Description:
An intelligent system is expected to generate policies autonomously in order to achieve a goal, which is mostly to maximize a given reward function or minimize a given cost function.  Reinforcement learning is a set of methods in machine learning that can produce such policies. In order to learn optimal actions in an environment that is not fully comprehensible to itself, an intelligent system can use reinforcement algorithms to leverage its experience to figure out optimal policies. Nowadays, reinforcement learning techniques are successfully applied in various engineering fields, including robotics (DeepMind’s walking robot) and computers playing games (AlphaGo and TD-Gammon). Developed independently from reinforcement learning, dynamic programming is a set of algorithms in optimal control theory that generate policies assuming that the environment is fully comprehensible to the intelligent system. Therefore, dynamic programming provides an essential base to learn reinforcement learning. The course aims at building a fundamental understanding of both methods based on their intimate relations to each other and on their applications to similar problems.

The course consists of the following topics: Markov decision processes, dynamic programming for infinite time and stopping-time, reinforcement learning, and its convergence proofs.

Organizer: Rafal Wisniewski

Lecturers: Rafal Wisniewski, Zheng-Hua Tan

ECTS: 2.0

Time: 3 - 7 October 2022, from 9 to 12 and 13 to 15 every day

Place: TBA

Number of seats: 40

Deadline: 12 September 2022

Important information concerning PhD courses:
We have over some time experienced problems with no-show for both project and general courses. It has now reached a point where we are forced to take action. Therefore, the Doctoral School has decided to introduce a no-show fee of DKK 3.000 for each course where the student does not show up. Cancellations are accepted no later than 2 weeks before start of the course. Registered illness is of course an acceptable reason for not showing up on those days. Furthermore, all courses open for registration approximately four months before start. This can hopefully also provide new students a chance to register for courses during the year.
We look forward to your registrations.


Description:

Virtually all physical systems are nonlinear in nature. Sometimes, however, it is possible to describe the operation of a physical system by a linear model which varies with respect to some parameters. In this course we introduce methods for describing, analyzing and controlling such systems by means of the theory of linear parameter varying (LPV) systems. LPV system theory has proven to be very successful in real world application in cases where linear system theory is insufficient. This is due to the fact that the methods for verifying stability and designing control with LPV models are numerically tractable as it is based on linear matrix inequalities LMIs.    

The goal of the course is to introduce fundamental concepts from the theory of linear parameter varying systems. In particular, we address the following subjects linear matrix inequalities (LMIs), descriptor LPV form, polytopic LPV form, Linear Fractional Representation, stability of LPV systems,  performance analysis of LPV systems, and control of LPV Systems. If time permits, we will also discuss system identification and model reduction of LPV systems and basic system-theoretic properties such as minimality, controllability, observability.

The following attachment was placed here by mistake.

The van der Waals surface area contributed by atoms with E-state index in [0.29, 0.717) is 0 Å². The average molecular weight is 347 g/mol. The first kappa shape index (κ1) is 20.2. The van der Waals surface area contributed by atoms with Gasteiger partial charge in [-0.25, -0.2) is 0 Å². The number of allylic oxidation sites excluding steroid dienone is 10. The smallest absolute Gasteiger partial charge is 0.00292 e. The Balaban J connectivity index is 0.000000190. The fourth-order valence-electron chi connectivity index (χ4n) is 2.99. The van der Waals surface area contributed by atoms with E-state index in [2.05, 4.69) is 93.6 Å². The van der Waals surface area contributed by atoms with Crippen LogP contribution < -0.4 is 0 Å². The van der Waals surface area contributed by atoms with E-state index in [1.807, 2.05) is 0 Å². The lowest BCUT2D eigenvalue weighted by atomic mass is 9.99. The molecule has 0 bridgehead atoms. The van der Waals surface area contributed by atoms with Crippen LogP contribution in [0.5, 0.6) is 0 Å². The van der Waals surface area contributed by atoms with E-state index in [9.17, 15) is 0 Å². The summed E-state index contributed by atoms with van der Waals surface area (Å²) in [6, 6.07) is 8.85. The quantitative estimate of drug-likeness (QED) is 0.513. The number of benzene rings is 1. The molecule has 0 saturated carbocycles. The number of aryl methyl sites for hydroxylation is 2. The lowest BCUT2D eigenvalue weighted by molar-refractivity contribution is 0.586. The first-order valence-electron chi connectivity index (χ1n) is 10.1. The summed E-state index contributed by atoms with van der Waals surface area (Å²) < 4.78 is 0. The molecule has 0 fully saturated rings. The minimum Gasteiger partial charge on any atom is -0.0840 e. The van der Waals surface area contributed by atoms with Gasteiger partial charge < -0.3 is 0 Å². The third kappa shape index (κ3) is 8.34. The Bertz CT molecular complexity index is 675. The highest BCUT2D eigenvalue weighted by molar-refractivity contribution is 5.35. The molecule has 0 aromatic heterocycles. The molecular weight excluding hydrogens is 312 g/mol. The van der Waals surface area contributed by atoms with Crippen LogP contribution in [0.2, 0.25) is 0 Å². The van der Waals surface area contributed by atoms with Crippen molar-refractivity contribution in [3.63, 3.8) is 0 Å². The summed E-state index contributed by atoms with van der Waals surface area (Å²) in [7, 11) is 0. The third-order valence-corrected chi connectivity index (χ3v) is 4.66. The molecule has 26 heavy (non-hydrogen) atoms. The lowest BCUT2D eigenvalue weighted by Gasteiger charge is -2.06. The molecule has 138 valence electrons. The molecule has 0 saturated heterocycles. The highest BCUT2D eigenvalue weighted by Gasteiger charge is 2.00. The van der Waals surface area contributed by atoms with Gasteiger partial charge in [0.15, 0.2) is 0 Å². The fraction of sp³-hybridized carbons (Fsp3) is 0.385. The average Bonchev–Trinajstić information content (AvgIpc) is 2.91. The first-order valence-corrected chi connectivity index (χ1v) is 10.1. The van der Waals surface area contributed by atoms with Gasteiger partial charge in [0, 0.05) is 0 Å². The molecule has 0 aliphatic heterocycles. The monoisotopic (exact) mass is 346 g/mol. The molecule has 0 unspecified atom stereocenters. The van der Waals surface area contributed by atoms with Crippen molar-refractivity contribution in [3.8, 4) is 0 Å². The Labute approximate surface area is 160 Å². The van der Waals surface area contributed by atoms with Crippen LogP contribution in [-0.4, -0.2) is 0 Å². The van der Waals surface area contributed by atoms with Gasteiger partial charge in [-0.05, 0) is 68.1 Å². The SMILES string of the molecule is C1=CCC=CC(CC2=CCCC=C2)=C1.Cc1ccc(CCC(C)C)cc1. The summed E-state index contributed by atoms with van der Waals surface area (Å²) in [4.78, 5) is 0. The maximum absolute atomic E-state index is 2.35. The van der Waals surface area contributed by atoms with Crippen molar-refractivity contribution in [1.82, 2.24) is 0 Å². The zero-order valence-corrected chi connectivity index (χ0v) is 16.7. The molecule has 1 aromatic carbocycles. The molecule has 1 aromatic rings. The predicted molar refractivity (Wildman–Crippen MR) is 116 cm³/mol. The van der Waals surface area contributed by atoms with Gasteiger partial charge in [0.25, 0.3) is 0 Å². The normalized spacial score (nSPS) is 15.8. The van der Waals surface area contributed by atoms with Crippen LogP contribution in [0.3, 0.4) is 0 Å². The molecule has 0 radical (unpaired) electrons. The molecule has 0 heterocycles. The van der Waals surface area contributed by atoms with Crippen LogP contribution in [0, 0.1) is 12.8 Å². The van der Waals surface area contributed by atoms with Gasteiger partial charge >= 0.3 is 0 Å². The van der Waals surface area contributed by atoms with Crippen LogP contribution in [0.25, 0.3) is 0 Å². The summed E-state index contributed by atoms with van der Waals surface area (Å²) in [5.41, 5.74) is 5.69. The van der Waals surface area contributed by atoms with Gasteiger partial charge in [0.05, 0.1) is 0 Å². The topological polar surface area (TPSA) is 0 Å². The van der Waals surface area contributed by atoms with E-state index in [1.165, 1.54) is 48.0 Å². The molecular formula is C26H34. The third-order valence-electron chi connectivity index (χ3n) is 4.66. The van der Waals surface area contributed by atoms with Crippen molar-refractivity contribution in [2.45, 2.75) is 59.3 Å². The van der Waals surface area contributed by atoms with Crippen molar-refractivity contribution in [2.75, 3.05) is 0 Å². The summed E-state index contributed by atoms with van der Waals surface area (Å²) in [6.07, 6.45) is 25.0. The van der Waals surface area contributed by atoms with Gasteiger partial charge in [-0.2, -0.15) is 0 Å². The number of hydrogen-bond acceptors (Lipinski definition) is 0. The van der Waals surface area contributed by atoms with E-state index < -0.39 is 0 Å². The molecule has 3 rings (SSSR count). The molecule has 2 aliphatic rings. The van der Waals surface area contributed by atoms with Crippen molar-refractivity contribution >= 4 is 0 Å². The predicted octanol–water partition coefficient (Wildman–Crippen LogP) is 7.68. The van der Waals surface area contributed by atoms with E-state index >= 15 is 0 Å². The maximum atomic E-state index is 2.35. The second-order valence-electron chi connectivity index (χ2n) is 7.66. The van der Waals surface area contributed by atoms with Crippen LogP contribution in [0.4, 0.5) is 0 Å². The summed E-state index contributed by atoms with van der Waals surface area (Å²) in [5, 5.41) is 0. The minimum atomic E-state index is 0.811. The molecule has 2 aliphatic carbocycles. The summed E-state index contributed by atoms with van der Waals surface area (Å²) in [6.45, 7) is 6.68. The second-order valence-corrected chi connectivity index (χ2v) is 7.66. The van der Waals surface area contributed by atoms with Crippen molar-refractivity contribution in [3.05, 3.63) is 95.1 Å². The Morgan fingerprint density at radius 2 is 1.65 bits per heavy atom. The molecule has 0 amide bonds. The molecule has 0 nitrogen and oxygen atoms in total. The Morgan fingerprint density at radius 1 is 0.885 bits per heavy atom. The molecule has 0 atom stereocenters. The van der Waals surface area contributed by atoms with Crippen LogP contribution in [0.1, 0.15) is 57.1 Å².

Organizer: Associate Professor John Leth

Lecturers: Associate Professor John Leth and Mihaly Petreczky, CNRS, Ecole Centrale Lille, research group CIRStAL

ECTS: 2.0

Time: August 15-19, 2022

Place: TBA

Number of seats: 50

Deadline: July 25, 2022

Important information concerning PhD courses:
We have over some time experienced problems with no-show for both project and general courses. It has now reached a point where we are forced to take action. Therefore, the Doctoral School has decided to introduce a no-show fee of DKK 3.000 for each course where the student does not show up. Cancellations are accepted no later than 2 weeks before start of the course. Registered illness is of course an acceptable reason for not showing up on those days. Furthermore, all courses open for registration approximately four months before start. This can hopefully also provide new students a chance to register for courses during the year.
We look forward to your registrations.

Description:
In Bayesian learning, the involved parameters that describe a learning model are treated as random entities, and the goal is to model the generative mechanism that generates the data, than just perform input-output predictions. In this course,  Maximum Likelihood and Maximum-a- Posteriori   estimators are reviewed, and then the Bayesian method is introduced with the notion of  the evidence function, with its efficient dealing of the complexity-accuracy trade-off. Then, the power of a prior distribution as a regularizer is exemplified, and the EM algorithms is introduced in the context of three applications: Regression,  Mixture modelling and clustering. Finally, the variational approximation to the EM is introduced and discussed

Organizer: Sergios Theodoridis

Lecturer: Sergios Theodoridis

ECTS: 3.0

Time: May 2-6, 2022, 9 - 12 hrs. all days

Place: Seminar room FRB 7B2-107, Fredrik Bajers 7B

Number of seats: 30

Deadline: May 1, 2022

Important information concerning PhD courses:
We have over some time experienced problems with no-show for both project and general courses. It has now reached a point where we are forced to take action. Therefore, the Doctoral School has decided to introduce a no-show fee of DKK 3.000 for each course where the student does not show up. Cancellations are accepted no later than 2 weeks before start of the course. Registered illness is of course an acceptable reason for not showing up on those days. Furthermore, all courses open for registration approximately four months before start. This can hopefully also provide new students a chance to register for courses during the year.
We look forward to your registrations.


Description:
Deep learning is the hottest area of research in machine learning and has recently shown huge success in a variety of areas. The impact on many applications is revolutionary, which ignites intensive studies of this topic. During the past few decades, the prevalent machine learning methods, including support vector machines, conditional random fields, hidden Markov models, and one-hidden-layer multi-layer perceptron, have found a broad range of applications. While being effective in solving simple or well-constrained problems, these methods have one drawback in common, namely they all have shallow architectures. They in general have no more than one or two layers of nonlinear feature transformations, which limits their performance on many real-world applications. On the contrary, the human brain and its cognitive process, being far more complicated, have deep architectures that are organized into many hierarchical layers. The information gets more abstract while going up along the hierarchy. Interests in using deep architectures have been reignited by many amazing applications enabled by deep learning techniques.